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  • 351.
    Tokuno, Craig D
    et al.
    Swedish School of Sport and Health Sciences, GIH, Department of Sport and Health Sciences, Laboratory for Biomechanics and Motor Control.
    Carpenter, M G
    Thorstensson, Alf
    Swedish School of Sport and Health Sciences, GIH, Department of Sport and Health Sciences, Laboratory for Biomechanics and Motor Control.
    Garland, S J
    Cresswell, Andrew G
    Swedish School of Sport and Health Sciences, GIH, Department of Sport and Health Sciences, Laboratory for Biomechanics and Motor Control.
    Control of the triceps surae during the postural sway of quiet standing.2007In: Acta Physiologica, ISSN 1748-1708, E-ISSN 1748-1716, Vol. 191, no 3, p. 229-36Article in journal (Refereed)
    Abstract [en]

    AIM: The present study investigated how the triceps surae are controlled at the spinal level during the naturally occurring postural sway of quiet standing. METHODS: Subjects stood on a force platform as electrical stimuli were applied to the posterior tibial nerve when the center of pressure (COP) was either 1.6 standard deviations anterior (COP(ant)) or posterior (COP(post)) to the mean baseline COP signal. Peak-to-peak amplitudes of the H-reflex and M-wave from the soleus (SOL) and medial gastrocnemius (MG) muscles were recorded to assess the efficacy of the Ia pathway. RESULTS: A significant increase in the H(max) : M(max) ratio for both the SOL (12 +/- 6%) and MG (23 +/- 6%) was observed during the COP(ant) as compared to the COP(post) condition. The source of the modulation between COP conditions cannot be determined from this study. However, the observed changes in the synaptic efficacy of the Ia pathway are unlikely to be simply a result of an altered level of background electromyographic activity in the triceps surae. This was indicated by the lack of differences observed in the H(max) : M(max) ratio when subjects stood without postural sway (via the use of a tilt table) at two levels of background activity. CONCLUSIONS: It is suggested that the phase-dependent modulation of the triceps surae H-reflexes during the postural sway of quiet standing functions to maintain upright stance and may explain the results from previous studies, which, until now, had not taken the influence of postural sway on the H-reflex into consideration.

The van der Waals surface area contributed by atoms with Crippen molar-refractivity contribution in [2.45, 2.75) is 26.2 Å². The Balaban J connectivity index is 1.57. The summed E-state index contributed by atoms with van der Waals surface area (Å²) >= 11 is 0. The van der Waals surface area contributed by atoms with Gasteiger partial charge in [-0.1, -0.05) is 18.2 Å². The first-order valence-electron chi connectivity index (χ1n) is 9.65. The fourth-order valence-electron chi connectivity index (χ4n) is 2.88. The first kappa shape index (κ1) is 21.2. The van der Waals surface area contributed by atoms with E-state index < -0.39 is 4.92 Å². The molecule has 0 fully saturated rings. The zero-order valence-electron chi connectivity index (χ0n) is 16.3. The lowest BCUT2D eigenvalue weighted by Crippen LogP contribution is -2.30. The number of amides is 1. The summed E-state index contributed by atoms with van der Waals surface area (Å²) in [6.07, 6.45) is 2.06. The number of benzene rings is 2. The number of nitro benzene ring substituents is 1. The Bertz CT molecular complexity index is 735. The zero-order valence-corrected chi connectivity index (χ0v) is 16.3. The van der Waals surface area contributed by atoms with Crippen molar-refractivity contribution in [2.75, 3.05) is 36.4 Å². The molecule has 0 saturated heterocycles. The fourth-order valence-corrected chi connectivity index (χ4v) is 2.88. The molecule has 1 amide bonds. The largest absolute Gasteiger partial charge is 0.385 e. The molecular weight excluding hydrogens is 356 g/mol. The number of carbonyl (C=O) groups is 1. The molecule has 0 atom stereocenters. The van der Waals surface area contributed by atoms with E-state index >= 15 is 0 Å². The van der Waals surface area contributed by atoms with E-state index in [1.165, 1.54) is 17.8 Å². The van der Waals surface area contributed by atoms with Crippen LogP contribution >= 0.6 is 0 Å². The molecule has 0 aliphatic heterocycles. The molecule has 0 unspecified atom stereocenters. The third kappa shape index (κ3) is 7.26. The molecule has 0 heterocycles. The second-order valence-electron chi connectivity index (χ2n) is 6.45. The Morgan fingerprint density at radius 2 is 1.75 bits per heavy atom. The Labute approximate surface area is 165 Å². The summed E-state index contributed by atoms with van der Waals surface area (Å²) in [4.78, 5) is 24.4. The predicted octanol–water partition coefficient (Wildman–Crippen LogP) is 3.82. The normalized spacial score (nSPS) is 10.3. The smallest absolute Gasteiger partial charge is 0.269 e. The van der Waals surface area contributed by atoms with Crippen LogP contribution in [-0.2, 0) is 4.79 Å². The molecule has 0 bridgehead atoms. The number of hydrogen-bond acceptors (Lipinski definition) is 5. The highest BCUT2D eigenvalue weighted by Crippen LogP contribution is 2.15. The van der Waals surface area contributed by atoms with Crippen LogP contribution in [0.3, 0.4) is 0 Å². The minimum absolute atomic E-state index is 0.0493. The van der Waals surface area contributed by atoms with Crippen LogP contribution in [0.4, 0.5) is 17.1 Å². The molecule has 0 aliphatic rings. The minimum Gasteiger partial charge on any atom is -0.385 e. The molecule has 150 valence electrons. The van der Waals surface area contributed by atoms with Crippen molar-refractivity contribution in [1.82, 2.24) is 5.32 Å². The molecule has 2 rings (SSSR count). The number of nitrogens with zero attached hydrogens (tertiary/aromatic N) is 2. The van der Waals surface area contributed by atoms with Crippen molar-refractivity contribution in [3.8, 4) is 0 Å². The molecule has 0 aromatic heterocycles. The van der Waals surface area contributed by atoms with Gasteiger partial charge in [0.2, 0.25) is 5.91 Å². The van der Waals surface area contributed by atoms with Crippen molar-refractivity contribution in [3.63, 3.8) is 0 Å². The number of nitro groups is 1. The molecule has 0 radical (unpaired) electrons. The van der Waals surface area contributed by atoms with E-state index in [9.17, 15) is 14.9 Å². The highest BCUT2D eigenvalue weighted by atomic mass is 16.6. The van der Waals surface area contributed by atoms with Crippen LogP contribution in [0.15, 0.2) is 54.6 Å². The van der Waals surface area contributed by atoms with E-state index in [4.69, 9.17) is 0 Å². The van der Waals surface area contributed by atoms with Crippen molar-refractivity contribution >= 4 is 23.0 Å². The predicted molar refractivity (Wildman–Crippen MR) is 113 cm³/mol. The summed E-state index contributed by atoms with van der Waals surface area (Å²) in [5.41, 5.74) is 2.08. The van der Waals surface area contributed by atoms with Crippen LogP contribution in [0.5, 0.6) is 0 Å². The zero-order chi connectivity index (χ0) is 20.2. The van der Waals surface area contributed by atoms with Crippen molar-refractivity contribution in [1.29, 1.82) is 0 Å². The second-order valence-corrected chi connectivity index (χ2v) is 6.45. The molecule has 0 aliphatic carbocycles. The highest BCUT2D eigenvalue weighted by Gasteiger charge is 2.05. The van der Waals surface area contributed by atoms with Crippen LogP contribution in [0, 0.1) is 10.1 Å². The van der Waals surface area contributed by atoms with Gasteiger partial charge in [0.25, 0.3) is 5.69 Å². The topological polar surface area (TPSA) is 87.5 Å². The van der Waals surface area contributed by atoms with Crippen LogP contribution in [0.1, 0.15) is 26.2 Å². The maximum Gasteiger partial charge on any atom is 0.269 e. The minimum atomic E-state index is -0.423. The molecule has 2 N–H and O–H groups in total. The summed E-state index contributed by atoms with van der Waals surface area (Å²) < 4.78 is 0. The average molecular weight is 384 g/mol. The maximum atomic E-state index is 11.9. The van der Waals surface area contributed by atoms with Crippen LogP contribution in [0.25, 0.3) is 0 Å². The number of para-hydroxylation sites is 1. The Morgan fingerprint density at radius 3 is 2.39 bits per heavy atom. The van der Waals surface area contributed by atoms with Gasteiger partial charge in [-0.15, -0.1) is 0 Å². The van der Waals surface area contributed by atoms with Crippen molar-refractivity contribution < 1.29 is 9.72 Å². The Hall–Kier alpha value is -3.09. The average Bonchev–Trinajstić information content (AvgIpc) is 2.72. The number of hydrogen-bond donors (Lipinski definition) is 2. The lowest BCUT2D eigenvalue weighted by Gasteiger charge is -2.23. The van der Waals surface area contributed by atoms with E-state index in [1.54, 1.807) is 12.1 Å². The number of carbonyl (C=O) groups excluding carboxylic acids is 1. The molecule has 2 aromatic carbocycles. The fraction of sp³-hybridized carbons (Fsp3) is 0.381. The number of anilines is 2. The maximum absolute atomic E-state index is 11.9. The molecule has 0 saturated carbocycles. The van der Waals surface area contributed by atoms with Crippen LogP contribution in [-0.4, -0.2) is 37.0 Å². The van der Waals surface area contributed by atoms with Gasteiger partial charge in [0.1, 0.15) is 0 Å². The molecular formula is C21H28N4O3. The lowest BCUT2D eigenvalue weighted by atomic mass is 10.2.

• 352.
    Tokuno, Craig D
    et al.
    Swedish School of Sport and Health Sciences, GIH, Department of Sport and Health Sciences, Laboratory for Biomechanics and Motor Control.
    Carpenter, Mark G
    Thorstensson, Alf
    Swedish School of Sport and Health Sciences, GIH, Department of Sport and Health Sciences, Laboratory for Biomechanics and Motor Control.
    Cresswell, Andrew G
    Swedish School of Sport and Health Sciences, GIH, Department of Sport and Health Sciences.
    The influence of natural body sway on neuromuscular responses to an unpredictable surface translation.2006In: Experimental Brain Research, ISSN 0014-4819, E-ISSN 1432-1106, Vol. 174, no 1, p. 19-28Article in journal (Refereed)
    Abstract [en]

    Previous research has shown that the postural configuration adopted by a subject, such as active leaning, influences the postural response to an unpredictable support surface translation. While those studies have examined large differences in postural conditions, it is of additional interest to examine the effects of naturally occurring changes in standing posture. Thus, it was hypothesized that the normal postural sway observed during quiet standing would affect the responses to an unpredictable support surface translation. Seventeen young adults stood quietly on a moveable platform and were perturbed in either the forward or backward direction when the location of the center of pressure (COP) was either 1.5 standard deviations anterior or posterior to the mean baseline COP signal. Postural responses, in the form of electromyographic (EMG) latencies and amplitudes, were recorded from lower limb and trunk muscles. When the location of the COP at the time of the translation was in the opposite, as compared to the same, direction as the upcoming translation, there was a significantly earlier onset of the antagonists (10-23%, i.e. 15-45 ms) and a greater EMG amplitude (14-39%) in four of the six recorded muscles. Stepping responses were most frequently observed during trials where the position of the COP was opposite to the direction of the translation. The results support the hypothesis that postural responses to unpredictable support surface translations are influenced by the normal movements of postural sway. The results may help to explain the large variability of postural responses found between past studies.

  • 353. Tokuno, Craig D
    et al.
    Cresswell, Andrew G
    Thorstensson, Alf
    Swedish School of Sport and Health Sciences, GIH, Department of Sport and Health Sciences, Laboratory for Biomechanics and Motor Control.
    Carpenter, Mark G
    Age-related changes in postural responses revealed by support-surface translations with a long acceleration-deceleration interval.2010In: Clinical Neurophysiology, ISSN 1388-2457, E-ISSN 1872-8952, Vol. 121, no 1, p. 109-17Article in journal (Refereed)
    Abstract [en]

    Translations with longer acceleration-deceleration intervals reveal more age-related differences in postural control, which are otherwise masked by the deceleration effects inherent to shorter translations.